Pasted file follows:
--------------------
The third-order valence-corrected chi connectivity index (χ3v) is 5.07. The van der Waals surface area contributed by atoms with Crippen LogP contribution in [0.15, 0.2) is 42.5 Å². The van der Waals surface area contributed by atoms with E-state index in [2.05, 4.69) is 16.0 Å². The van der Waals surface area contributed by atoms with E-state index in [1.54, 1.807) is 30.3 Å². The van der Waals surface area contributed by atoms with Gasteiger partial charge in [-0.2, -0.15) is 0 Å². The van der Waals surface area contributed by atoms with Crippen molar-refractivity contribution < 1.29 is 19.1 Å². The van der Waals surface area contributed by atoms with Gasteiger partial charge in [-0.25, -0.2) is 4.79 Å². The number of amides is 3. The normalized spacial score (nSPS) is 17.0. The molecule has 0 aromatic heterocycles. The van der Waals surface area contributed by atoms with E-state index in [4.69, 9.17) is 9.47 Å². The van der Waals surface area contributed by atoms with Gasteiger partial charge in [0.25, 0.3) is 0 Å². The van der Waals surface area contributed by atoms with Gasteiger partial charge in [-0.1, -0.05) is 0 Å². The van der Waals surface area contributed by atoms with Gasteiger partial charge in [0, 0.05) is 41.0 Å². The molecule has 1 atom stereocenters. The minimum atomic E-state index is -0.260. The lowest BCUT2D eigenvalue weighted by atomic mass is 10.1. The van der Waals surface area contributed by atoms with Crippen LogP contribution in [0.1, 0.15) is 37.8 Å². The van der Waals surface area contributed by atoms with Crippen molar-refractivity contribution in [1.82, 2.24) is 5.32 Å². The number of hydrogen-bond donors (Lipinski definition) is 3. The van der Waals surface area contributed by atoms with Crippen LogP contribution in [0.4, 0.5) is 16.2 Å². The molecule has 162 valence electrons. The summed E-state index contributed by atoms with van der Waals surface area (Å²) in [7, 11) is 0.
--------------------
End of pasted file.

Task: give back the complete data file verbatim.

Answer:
The third-order valence-corrected chi connectivity index (χ3v) is 5.07. The van der Waals surface area contributed by atoms with Crippen LogP contribution in [0.15, 0.2) is 42.5 Å². The van der Waals surface area contributed by atoms with E-state index in [2.05, 4.69) is 16.0 Å². The van der Waals surface area contributed by atoms with E-state index in [1.54, 1.807) is 30.3 Å². The van der Waals surface area contributed by atoms with Gasteiger partial charge in [-0.2, -0.15) is 0 Å². The van der Waals surface area contributed by atoms with Crippen molar-refractivity contribution < 1.29 is 19.1 Å². The van der Waals surface area contributed by atoms with Gasteiger partial charge in [-0.25, -0.2) is 4.79 Å². The number of amides is 3. The normalized spacial score (nSPS) is 17.0. The molecule has 0 aromatic heterocycles. The van der Waals surface area contributed by atoms with E-state index in [4.69, 9.17) is 9.47 Å². The van der Waals surface area contributed by atoms with Gasteiger partial charge in [0.25, 0.3) is 0 Å². The van der Waals surface area contributed by atoms with Gasteiger partial charge in [-0.1, -0.05) is 0 Å². The van der Waals surface area contributed by atoms with Gasteiger partial charge in [0, 0.05) is 41.0 Å². The molecule has 1 atom stereocenters. The minimum atomic E-state index is -0.260. The lowest BCUT2D eigenvalue weighted by atomic mass is 10.1. The van der Waals surface area contributed by atoms with Crippen LogP contribution in [0.1, 0.15) is 37.8 Å². The van der Waals surface area contributed by atoms with Crippen molar-refractivity contribution in [1.82, 2.24) is 5.32 Å². The number of hydrogen-bond donors (Lipinski definition) is 3. The van der Waals surface area contributed by atoms with Crippen LogP contribution in [0.4, 0.5) is 16.2 Å². The molecule has 162 valence electrons. The summed E-state index contributed by atoms with van der Waals surface area (Å²) in [7, 11) is 0.